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Medical Education on Film

A guide to the educational and archival films (1928-1963) of Northwestern University Feinberg School of Medicine.


Medical Motion Pictures Collection

Galter Library is home to a unique 16mm film collection that showcases the contributions of physicians and medical schools to the midcentury trend of educational film. This collection spans the years 1928 to 1963 and contains medical education films created by or collected by Northwestern University Medical School, now known as Northwestern University Feinberg School of Medicine. The medical school was an early adopter of the mid-century educational trend to use film as a curricular tool, and in 1941 it established a department to manage visual materials. The department managed a film rental service and facilitated collaboration between faculty and cinematographers—often Chicago cinematographer Mervin LaRue—to produce its own medical motion pictures. Films portray procedures, conditions, and research in 10 health sciences areas: anatomy, bacteriology, dentistry, neurology & psychiatry, obstetrics & gynecology, ophthalmology, otolaryngology, pediatrics, physiology, and surgery.

Creators of note include:

  • Isaac Abt, MD, one of the first physicians to specialize in pediatrics;
  • Loyal Davis, MD, PhD, Chicago’s first neurosurgeon and longtime chair of the surgery department;
  • Joseph B. DeLee, MD, an influential obstetrician and an early proponent of medical motion pictures;
  • Andrew Ivy, PhD, MD, a prolific physiologist-clinician well known for his participation in the Nuremberg Medical Trial;
  • Mervin LaRue, Sr., a local cinematographer specializing in medical motion pictures, was involved in producing 15 films in this collection;
  • Michael Mason, MD, noted hand surgeon and mentee of Allen Kanavel, MD;
  • Raymond McNealy, MD, a prominent general surgeon dedicated to standardizing care and to medical education.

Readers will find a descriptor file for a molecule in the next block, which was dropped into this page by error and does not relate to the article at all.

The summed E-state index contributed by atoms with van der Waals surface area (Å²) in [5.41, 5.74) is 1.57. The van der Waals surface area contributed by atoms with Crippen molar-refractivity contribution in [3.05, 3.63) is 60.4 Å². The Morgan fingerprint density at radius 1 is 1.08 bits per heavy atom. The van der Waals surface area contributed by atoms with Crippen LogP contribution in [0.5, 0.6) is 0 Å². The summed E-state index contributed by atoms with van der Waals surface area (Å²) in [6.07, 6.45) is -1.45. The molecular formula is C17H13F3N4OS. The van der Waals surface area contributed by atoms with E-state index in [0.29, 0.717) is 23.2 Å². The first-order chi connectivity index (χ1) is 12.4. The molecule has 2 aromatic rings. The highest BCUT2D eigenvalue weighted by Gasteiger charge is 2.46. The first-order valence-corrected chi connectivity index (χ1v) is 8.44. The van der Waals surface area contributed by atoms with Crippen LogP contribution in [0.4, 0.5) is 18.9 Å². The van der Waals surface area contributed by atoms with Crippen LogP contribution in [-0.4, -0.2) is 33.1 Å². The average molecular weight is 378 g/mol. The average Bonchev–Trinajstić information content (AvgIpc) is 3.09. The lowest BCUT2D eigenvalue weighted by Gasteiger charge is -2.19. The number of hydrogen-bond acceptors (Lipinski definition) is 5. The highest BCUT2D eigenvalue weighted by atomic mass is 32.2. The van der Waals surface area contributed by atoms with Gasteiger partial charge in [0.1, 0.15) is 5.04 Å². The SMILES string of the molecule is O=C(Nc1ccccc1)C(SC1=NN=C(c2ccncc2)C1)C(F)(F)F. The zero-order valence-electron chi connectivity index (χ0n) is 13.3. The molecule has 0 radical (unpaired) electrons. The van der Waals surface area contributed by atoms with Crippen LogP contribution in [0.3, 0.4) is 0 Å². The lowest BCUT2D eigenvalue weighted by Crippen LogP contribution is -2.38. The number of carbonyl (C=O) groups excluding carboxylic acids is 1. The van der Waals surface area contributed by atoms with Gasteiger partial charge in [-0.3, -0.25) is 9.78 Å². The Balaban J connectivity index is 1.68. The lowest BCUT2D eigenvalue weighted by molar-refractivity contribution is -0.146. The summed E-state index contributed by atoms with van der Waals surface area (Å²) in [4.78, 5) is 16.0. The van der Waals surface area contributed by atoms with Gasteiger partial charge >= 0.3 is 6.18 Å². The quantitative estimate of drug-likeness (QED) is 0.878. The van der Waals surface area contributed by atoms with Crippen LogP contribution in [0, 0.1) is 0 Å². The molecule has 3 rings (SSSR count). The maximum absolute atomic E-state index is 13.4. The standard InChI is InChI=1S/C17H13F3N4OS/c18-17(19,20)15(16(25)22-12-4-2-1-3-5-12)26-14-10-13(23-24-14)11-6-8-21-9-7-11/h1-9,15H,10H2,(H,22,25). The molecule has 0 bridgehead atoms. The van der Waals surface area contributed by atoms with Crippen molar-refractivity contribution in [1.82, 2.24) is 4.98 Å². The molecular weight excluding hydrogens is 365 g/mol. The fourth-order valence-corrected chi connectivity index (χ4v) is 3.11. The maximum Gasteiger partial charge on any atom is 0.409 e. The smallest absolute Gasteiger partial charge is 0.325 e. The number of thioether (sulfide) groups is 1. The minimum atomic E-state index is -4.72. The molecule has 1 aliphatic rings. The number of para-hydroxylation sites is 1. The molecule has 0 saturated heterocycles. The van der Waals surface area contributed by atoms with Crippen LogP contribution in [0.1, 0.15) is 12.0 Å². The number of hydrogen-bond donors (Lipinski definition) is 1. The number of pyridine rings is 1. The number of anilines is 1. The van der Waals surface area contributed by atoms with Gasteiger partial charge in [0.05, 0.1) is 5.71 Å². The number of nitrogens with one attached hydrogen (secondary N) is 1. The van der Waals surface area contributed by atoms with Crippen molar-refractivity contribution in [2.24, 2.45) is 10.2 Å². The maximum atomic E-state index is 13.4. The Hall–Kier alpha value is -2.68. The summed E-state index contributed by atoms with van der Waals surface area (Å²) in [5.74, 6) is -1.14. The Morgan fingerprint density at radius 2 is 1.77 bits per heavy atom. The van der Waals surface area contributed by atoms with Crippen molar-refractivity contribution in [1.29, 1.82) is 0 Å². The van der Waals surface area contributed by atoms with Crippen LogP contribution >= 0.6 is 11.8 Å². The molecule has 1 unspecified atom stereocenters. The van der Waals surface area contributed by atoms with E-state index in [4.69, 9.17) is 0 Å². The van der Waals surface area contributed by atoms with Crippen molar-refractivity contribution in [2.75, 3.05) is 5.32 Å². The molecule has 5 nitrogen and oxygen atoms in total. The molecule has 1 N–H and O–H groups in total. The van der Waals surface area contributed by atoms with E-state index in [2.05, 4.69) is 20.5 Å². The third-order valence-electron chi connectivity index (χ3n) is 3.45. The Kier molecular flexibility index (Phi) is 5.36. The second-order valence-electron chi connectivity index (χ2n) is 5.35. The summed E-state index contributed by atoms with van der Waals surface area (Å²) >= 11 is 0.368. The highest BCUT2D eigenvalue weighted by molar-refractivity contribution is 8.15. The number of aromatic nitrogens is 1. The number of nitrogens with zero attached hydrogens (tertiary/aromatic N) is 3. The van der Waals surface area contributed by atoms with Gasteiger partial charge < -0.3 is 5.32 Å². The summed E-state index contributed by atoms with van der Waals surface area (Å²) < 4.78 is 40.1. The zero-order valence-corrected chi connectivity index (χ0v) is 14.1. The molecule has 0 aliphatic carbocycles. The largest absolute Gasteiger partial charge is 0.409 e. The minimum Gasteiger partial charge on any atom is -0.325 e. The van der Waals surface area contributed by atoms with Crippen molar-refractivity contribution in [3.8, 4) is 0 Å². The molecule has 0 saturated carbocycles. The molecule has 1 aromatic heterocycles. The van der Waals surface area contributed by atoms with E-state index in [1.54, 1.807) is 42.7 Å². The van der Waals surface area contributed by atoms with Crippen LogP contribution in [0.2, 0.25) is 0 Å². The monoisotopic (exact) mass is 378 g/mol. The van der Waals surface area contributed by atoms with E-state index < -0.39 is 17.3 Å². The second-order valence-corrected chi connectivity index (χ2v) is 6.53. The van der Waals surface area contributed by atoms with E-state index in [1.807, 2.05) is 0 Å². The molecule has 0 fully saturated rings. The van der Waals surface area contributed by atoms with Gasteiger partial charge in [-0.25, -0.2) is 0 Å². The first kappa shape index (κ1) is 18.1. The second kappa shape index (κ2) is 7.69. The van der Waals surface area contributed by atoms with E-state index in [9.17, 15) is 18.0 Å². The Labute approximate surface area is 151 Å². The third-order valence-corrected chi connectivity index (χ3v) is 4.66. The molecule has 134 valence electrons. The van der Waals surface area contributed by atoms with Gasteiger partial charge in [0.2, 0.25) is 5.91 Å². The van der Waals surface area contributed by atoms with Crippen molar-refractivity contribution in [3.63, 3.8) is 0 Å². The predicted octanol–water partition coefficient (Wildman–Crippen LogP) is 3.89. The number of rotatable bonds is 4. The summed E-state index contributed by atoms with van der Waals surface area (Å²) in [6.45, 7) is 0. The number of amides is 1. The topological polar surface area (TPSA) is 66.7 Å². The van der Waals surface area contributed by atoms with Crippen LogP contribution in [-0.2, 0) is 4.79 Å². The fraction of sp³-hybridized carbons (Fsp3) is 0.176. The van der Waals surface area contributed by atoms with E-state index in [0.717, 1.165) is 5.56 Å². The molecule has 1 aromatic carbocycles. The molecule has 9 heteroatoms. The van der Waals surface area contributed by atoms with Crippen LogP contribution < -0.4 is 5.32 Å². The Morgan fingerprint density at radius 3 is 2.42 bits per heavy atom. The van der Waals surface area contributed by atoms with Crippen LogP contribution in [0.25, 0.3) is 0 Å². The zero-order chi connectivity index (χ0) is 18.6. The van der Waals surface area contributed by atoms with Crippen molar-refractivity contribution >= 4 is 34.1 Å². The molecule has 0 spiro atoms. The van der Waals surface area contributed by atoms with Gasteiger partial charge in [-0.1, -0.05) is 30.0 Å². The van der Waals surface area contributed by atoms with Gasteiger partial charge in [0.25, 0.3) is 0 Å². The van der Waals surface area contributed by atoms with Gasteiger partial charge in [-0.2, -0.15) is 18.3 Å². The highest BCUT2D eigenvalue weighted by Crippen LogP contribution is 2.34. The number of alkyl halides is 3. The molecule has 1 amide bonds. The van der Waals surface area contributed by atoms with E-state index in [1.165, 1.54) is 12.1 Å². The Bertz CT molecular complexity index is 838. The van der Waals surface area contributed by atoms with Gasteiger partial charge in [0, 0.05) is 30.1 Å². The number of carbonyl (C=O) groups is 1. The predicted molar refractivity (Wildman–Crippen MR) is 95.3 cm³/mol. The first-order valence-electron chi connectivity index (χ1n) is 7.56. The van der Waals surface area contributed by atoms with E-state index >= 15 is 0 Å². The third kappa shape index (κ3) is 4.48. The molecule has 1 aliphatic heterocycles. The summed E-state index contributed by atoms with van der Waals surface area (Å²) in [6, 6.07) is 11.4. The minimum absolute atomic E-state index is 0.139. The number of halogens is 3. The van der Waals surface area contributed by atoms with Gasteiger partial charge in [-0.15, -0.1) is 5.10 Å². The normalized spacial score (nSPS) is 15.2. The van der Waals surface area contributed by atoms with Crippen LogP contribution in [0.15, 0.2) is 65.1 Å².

In addition to educational films, archival and cultural films were included in the scope of the grant project, including the earliest known footage of the medical and dental schools. These archival films complement the medical education films to help viewers better understand the culture of these schools and of the greater medical profession in the pre- and post-war United States, making its preservation a high priority. Learn more about these films below.

Northwestern University Medical School Film Collection

This collection consists of films that were collected or created by faculty or staff that were not intended for medical education. They depict activities of the school in the early and mid-20th century, including ceremonies for the Morton Medical Research Building cornerstone laying in 1954, and part of the celebrations for the medical school's centennial in 1959. Two films include footage of dozens of prominent scientists—including Russian physiologist Ivan Pavlov—attending international meetings: the 13th International Congress of Physiology held in Boston in 1929 and the International Neurological Congress held in Bern, Switzerland, in 1931.

Of particular note is the film titled Northwestern Marches On. It showcases the activities of medical school faculty and clinical staff in the newly-opened A. Montgomery Ward Memorial Building in the late 1920s. The film shows Mrs. Elizabeth Ward at the groundbreaking ceremony in 1925, and then highlights the medical school at work in the new building. Footage includes some of the medical school's clinics and medical students, faculty members, and researchers at work, probably shot between 1926 and 1929.

Northwestern University Dental School Film Collection

This collection consists of films that were collected or created by faculty or staff that were not intended for dental education. The majority depict Alumni Association golf outings from 1934 to 1937, the 50th anniversary celebration for the dental school in 1937, and some of the daily activities of the school in the 1930s and 1940s.